Partial Knee Replacement
Unlike total knee replacement surgery, this less invasive procedure replaces only the damaged or arthritic parts of the knee. The OXFORD® unicompartmental knee uses metal and plastic implants designed to potentially last longer and wear down less easily than traditional implants. Some patients may also be canidates for patellofemoral replacement, or a meniscus transplant. The below video featuring our Co-Founder, Dr. Mark Woolf will show you how the procedure works from start to end.
What is a partial knee replacement?
A Partial knee replacement is a optional procedure to a total knee replacement. The procedure is less invasive than a total knee replacement and results in a functional knee joint that feels more like a natural knee. A partial knee replacement allows for rotation of the knee joint that is more natural to the knee’s unaltered state. Total knee replacements result in a hinged joint that upgrade from dealing with the pain of end stage osteoarthritis, but there is a loss of range of motion in the loss of the slight rotational movements the knee joint is capable of.
Who is a candidate for a partial knee replacement?
Unfortunately, not everyone with arthritic damage to the knee is a candidate for a partial knee replacement. There is a in surgery examination of the knee joint to confirm the eligibility of a patient to recieve a partial knee replacement.
- the ACL, anterior cruciate ligament, needs to be intact to support the knee. If the ACL is not in appropriate shape the partial knee would catastrophically fail, so if the ACL is compromised the surgeon will perform a total knee replacement instead.
- The knee must be stable before the surgery. The damage of osteoarthritis causes pain and can reduce the range of motion of the joint, but the muscles, tendons, and ligaments, are not effected and still offer stabilizing forces. If the knee is stable then the patient may be a candidate.
- The surgeon will check the range of motion of the joint to ensure that partial knee replacement is appropriate.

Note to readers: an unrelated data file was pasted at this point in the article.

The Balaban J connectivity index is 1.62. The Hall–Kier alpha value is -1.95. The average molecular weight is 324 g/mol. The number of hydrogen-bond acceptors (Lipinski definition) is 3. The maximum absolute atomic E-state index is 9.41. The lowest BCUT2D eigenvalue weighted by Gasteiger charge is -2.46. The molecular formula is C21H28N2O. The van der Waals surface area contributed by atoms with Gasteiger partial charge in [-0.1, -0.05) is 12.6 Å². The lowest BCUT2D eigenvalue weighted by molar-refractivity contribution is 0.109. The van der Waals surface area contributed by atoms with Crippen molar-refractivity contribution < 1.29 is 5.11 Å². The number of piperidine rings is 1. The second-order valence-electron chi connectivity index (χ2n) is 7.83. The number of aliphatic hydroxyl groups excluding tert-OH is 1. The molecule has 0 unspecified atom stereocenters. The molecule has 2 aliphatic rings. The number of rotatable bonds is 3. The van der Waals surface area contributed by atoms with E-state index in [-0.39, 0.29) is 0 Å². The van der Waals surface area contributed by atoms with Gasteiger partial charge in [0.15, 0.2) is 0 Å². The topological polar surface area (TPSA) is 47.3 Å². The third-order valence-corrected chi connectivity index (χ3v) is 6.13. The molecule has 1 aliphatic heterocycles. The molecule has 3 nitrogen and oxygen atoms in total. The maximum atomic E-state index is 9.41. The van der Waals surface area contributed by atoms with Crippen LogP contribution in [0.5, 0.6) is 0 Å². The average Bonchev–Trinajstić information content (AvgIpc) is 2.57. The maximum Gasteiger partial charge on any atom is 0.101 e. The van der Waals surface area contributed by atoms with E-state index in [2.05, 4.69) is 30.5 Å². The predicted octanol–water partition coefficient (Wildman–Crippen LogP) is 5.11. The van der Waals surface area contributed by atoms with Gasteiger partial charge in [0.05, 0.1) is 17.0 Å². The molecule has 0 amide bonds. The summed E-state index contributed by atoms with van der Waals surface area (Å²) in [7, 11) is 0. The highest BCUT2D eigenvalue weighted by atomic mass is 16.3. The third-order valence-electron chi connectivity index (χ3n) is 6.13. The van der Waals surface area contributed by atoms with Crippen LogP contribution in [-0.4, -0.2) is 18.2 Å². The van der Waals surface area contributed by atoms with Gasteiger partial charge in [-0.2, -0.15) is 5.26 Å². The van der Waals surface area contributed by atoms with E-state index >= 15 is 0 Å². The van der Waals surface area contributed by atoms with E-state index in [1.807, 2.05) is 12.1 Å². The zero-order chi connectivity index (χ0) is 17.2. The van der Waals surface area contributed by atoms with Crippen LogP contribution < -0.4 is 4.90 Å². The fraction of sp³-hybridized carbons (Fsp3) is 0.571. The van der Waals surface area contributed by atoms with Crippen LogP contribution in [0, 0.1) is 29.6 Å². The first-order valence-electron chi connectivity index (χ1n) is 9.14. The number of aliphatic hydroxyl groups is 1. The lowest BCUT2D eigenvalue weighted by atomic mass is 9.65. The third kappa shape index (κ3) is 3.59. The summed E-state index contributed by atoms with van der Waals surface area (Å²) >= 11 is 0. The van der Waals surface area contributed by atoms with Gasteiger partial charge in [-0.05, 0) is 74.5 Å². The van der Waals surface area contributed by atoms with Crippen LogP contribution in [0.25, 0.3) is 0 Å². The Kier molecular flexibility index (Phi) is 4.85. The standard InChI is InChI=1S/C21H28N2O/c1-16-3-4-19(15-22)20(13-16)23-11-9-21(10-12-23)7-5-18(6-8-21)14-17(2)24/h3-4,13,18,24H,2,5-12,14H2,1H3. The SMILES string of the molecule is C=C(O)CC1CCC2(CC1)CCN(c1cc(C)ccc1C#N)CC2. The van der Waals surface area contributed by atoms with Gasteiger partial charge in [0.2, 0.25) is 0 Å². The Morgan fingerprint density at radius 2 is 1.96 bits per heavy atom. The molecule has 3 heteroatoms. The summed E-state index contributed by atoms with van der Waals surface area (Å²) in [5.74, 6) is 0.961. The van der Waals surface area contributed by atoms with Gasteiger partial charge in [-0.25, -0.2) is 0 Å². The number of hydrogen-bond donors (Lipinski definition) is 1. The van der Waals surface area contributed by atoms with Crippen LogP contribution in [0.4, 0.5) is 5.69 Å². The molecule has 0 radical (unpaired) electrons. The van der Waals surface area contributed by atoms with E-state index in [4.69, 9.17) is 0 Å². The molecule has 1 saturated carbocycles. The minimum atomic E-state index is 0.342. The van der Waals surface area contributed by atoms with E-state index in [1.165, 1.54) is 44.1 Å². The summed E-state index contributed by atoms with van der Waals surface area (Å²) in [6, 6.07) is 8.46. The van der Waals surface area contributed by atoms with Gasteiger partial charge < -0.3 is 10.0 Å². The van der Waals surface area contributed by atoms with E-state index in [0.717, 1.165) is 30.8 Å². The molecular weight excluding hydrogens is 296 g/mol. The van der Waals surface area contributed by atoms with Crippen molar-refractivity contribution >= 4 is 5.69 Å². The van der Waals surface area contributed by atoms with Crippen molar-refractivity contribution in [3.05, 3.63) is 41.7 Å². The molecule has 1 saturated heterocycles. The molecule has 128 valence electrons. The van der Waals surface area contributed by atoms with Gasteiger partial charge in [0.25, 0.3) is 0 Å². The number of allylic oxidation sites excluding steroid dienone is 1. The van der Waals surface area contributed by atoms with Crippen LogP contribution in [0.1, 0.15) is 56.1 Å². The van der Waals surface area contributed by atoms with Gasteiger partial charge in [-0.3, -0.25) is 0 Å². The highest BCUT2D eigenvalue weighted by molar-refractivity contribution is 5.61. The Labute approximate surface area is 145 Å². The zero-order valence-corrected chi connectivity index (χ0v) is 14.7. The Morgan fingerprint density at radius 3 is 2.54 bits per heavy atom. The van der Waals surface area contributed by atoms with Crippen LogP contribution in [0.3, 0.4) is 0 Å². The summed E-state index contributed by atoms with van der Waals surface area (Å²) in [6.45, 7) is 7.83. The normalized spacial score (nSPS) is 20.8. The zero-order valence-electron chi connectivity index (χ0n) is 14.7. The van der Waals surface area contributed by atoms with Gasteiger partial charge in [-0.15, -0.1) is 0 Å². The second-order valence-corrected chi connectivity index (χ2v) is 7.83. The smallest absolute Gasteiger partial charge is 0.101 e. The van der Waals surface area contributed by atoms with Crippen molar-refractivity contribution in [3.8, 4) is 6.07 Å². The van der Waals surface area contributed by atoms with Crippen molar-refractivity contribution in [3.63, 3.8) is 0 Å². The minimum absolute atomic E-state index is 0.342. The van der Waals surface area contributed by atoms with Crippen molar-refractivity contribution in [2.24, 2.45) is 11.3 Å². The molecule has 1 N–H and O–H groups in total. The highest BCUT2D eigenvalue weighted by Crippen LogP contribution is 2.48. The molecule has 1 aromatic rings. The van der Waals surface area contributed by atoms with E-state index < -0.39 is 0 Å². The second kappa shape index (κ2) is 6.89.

- The knee is composed of two compartments where the bones of the femur rest on a meniscus that sits on the tibia. One compartment is between the legs, and the other is on the outer side of the knee. Only one of these compartments can be damaged for a partial knee to be an option.
Benefits of a Partial knee replacement
The main benefit of a partial knee replacement is that it relieves the pain of a knee joint destroyed by osteoarthritis. A partial knee replacement can be considered in some cases instead of a total knee replacement and there are advantages to having only half of the knee joint replaced. The body mechanics of a partial knee replacement are much more natural to the patient. A total knee takes some time to get used to and doesn’t feel the same as a natural knee. A partial knee replacement is still able to rotate when bending the knee offering a more natural range of motion that we are used to. The surgical experience of a partial knee replacement alters less tissues. Less bone is cut, and the tendons are left intact. Less blood is lost, and because not as much tissue is disturbed the recovery is much less painful. Recovery is also over a shorter period of time If you are a candidate for a partial knee replacement it is worth considering as a alternative to a total knee replacement. Replacement hardware lasts about twenty years with a small percentage of patients lasting around ten years and up to thirty. When the hardware wears out a knee replacement revision replaces worn out hardware and establishes improved structural function on worn out bone.